People need to become more connected to where they live…It’s good to make a difference locally. -Poet, memoirist, and fellow blogger Luanne Castle
Luanne is absolutely right. I’m trying to make a difference locally with an upcoming Santa Fe, New Mexico event. In the works for a year, a concert for charity is happening on Sunday October 8th. Austin-based singer-songwriter John Henry MacDonald is coming to town to raise money for Feeding Santa Fe, an all-volunteer organization that, once a week on Thursdays, gives a bag of groceries to anyone who shows up at the drive-through dock.
Hunger, or, as it’s often called,“food insecurity,” is serious problem. Of course, this is true in many other places, but Santa Fe is where I live and where I can strive to make a difference. Fortunately this is a city with a big heart. Feeding Santa Fe, is one several agencies striving to alleviate hunger. Think of it as a free food pantry. The totally-volunteer organization rallies their workers every Thursday beginning at 6 a.m. Bags of groceries are distributed to those who drive through the loading dock in the rear of the Feeding Santa Fe building. No forms to fill out, no questions asked. I volunteered and was touched, moved and inspired by the great work this organization is doing. And so it was that I decided to create a benefit for Feeding Santa Fe.
John Henry MacDonald is a friend I met on the hiking trail last summer. During treks in the mountains around Santa Fe, I learned a lot about this remarkable man’s journey, his musical and storytelling expertise, and his passion to help people. When he and his wife Louise came to Santa Fe again this summer, we talked more. Another friend, Susan Odiseos, heads up Feeding Santa Fe, and we’d talked about how her organization can raise money for an industrial refrigerator and other needs. I put John and Susan together and the concert idea was born. John Henry, an endlessly creative Renaissance man with a gift for storytelling, has created a show titled “A Guru Named Frank,” and he’ll be presenting it at Holy Faith Episcopal Church. The generosity has already started, with Los Alamos National Bank donating money for printing promo cards and posters. Dozens of Santa Fe’s finest restaurants have given lunch and dinner certificates for the ongoing “Food for Food” raffle.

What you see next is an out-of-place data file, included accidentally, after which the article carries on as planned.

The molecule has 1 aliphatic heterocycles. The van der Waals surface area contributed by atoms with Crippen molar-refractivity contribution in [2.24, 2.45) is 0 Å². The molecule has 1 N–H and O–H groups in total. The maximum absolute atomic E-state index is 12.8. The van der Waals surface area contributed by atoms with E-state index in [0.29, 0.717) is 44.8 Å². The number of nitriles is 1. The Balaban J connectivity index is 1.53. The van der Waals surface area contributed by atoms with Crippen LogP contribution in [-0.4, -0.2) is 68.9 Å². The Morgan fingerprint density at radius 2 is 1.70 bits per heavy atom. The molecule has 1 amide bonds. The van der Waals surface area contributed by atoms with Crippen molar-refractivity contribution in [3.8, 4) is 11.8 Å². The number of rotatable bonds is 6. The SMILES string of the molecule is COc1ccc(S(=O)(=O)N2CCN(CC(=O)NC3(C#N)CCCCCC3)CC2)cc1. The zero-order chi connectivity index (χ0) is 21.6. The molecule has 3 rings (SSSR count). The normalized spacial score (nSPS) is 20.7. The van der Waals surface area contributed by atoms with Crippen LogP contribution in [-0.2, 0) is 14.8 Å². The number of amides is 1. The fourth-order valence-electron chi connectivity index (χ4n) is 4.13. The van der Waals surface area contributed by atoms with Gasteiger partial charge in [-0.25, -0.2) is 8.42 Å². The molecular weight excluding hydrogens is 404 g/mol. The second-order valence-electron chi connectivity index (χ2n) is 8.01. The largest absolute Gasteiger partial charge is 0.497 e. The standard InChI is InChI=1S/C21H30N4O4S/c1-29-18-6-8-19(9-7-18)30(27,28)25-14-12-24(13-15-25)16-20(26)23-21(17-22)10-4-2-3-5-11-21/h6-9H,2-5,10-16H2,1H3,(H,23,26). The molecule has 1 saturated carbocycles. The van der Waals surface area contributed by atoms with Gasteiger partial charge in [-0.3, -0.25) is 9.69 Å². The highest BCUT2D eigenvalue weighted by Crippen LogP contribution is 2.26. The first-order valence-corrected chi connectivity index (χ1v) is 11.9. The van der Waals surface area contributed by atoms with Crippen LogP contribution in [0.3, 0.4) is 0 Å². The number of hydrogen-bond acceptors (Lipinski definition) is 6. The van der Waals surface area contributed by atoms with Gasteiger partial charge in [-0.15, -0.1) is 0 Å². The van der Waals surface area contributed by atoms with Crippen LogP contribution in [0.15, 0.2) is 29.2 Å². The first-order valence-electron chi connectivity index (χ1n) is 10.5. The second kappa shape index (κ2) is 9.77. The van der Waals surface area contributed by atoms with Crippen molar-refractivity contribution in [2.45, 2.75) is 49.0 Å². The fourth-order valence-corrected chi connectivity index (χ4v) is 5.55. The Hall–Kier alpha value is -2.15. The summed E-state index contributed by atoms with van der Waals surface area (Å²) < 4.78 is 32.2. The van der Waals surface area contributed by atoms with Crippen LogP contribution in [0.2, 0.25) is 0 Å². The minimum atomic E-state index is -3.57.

What does all this have to do with my being an adoptee? Plenty! Before I was adopted at age five, I faced food insecurity. My brother and I were shuffled about in a series of temporary arrangements, and we often lacked enough to eat. After age five, in the home of my adoptive parents, I never went hungry again. In today’s turbulent world, one wonders how to help make things better. Feeding people is a step in the right direction. (To learn more about Feeding Santa Fe, go to http://www.feedingsantafe.org).
Please comment, especially if there’s something you’re doing in YOUR community to make a positive difference. We’d love to hear about it!